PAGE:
Quoting Kurt Tucholsky, a German essayist, Hazy said “A country is not just what it does. It is also what it tolerates.”
“The irony (of the holocaust) was – you could get out, but where to?”
The Jews “woke up each morning not knowing what new decree would affect them.”
She spoke to Lauren, the young woman in our group, and said “please promise me, that when you grow older, fall in love, get married, and become pregnant – remember how blessed you are to have the choice to have your baby.” She was telling us that women were forbidden to give birth in the ghettos – that termination was “required”. These women who did give birth would wrap their babies in whatever scrap of fabric they could find and toss them over the ghetto fence into the arms of Christians on the other side of the fence, hoping against all hope that their babies would find a good home. Of one ghetto, she said “the hinges of the doors creak with anguish and sorrow.”
We passed one exhibit that detailed the days of June 30 – July 3, 1941, when a Ukranian mob of men – with German encouragement – subjected women to four consecutive days of rape. One black and white photograph showed a woman dressed only in undergarments and an old-fashioned girdle and stockings running from her captors, mouth twisted in a desperate, horrific scream. Another photo showed two women also surrounded by tormenters: one of the women was clothed, her face one of shock, arms protectively around another woman who had been stripped – her face simply blank.
How could these things have happened?
I came across this poem in an exhibit about the village of Ponary, in Lithuania, where a mass murder took place:
“Softly, softly! Let’s be silent! Graves are growing here. They were sown by our tormenters, Green they grow, and fair. Toward Ponary run roads aplenty, From Ponary not one. Father’s disappeared, and with him All our joy is gone.”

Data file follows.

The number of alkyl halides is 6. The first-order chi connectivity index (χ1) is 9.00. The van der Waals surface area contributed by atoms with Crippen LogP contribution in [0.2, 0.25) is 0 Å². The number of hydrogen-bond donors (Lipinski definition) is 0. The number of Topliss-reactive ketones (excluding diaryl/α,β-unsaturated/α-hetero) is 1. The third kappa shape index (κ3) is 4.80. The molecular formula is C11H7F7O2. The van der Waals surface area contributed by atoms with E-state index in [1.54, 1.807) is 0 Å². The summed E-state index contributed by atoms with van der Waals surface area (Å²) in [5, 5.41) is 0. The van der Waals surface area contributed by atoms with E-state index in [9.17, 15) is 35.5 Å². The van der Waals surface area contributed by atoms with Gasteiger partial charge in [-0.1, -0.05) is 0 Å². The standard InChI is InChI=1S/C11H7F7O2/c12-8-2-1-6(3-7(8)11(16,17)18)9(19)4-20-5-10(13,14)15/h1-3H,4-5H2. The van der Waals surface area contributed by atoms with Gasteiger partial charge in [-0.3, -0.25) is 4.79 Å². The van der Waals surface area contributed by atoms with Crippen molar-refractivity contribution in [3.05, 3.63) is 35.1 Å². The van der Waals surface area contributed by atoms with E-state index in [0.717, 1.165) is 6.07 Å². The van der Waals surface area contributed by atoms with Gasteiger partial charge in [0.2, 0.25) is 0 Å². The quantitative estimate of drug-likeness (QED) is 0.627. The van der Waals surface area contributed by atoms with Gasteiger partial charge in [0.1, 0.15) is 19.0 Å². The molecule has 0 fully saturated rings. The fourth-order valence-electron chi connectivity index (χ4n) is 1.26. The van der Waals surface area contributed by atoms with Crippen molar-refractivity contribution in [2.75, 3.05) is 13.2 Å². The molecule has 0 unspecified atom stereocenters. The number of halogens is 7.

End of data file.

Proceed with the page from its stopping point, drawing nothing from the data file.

Of her mother-in-law, Rivka, Hazy said years passed before she could ask her about her time a concentration camp. Rivka told her about being taken – “It was so fast, Hazy! We couldn’t understand what was happening – and by the time we arrived (at the camp), most of us were dead! Families were separated – before you could lift your hand to wave goodbye, they were gone.”
Hazy said that the survivors had a choice – to take revenge, or rebuild lives. Her mother in law said she did both: she had three children, fourteen grandchildren, and 71 great-grandchildren – and she said “each one is my revenge!”
I looked around at the faces around me while we went through. I think we all felt the same thing – I saw shock, sorrow.
For me, the worst thing was a photo of a Jewish grandmother with her arms around her grandchildren, trying to protect them. Going through this museum last year was hard – I was missing my kids. But they are self-sufficient, and are at the ages that they can protect themselves for the most part. But this year, as a grandmother, the thought of someone threatening or trying to take our little Jackson just ripped my heart wide open. I would lay down my life for him as I know the grandmother in the photo was trying to do. How many grandparents had to watch as their precious grand babies were forcefully taken by evil men? It is beyond my comprehension.
The final room is the “Hall of Names”. It is a huge, circular room with floor to ceiling bookshelves – 20 rows containing thousands of volumes – lining the room. Each row is filled with volume after volume – names and stories of holocaust victims. One section is not full – they are still learning names. “Please God we will find the final name!” Hazy said. In the center of the room is what looks like a huge lampshade. Inside the “shade” are various shapes and sizes of pictures of victims – people, souls. The “shade” has an open center topped with a glass skylight – symbolically funneling these souls toward heaven.
From there, our day went downhill…or uphill. We visited the City of David, and went through Hezekiah’s Tunnel (some of us did, anyway). But afterwards, as expected, the bus was unable to reach us because of the parade for Reunification Day. So we had to walk all the way (for some of us – a 2 1/2 hour walk) from the City of David to our hotel – a couple of miles, but all seemingly uphill. We encountered a LOT of people along the way – hordes of people who are celebrating. But they were all friendly and smiling and upbeat – it was fun to see!
We are competely zonked tonight. Still lots to go tomorrow!
One Reply to “A Place And A Name”
My heart ached for all the babies thrown over the wall with the hope of having a better life. What anguish a mother must have gone through giving up that precious soul! I don’t think I could go to the dungeon where our precious Lord spent the night knowing he was to be crucified the next day! I cannot imagine what went through his human mind…..then to sweat blood in the garden!!!! All for me!!!!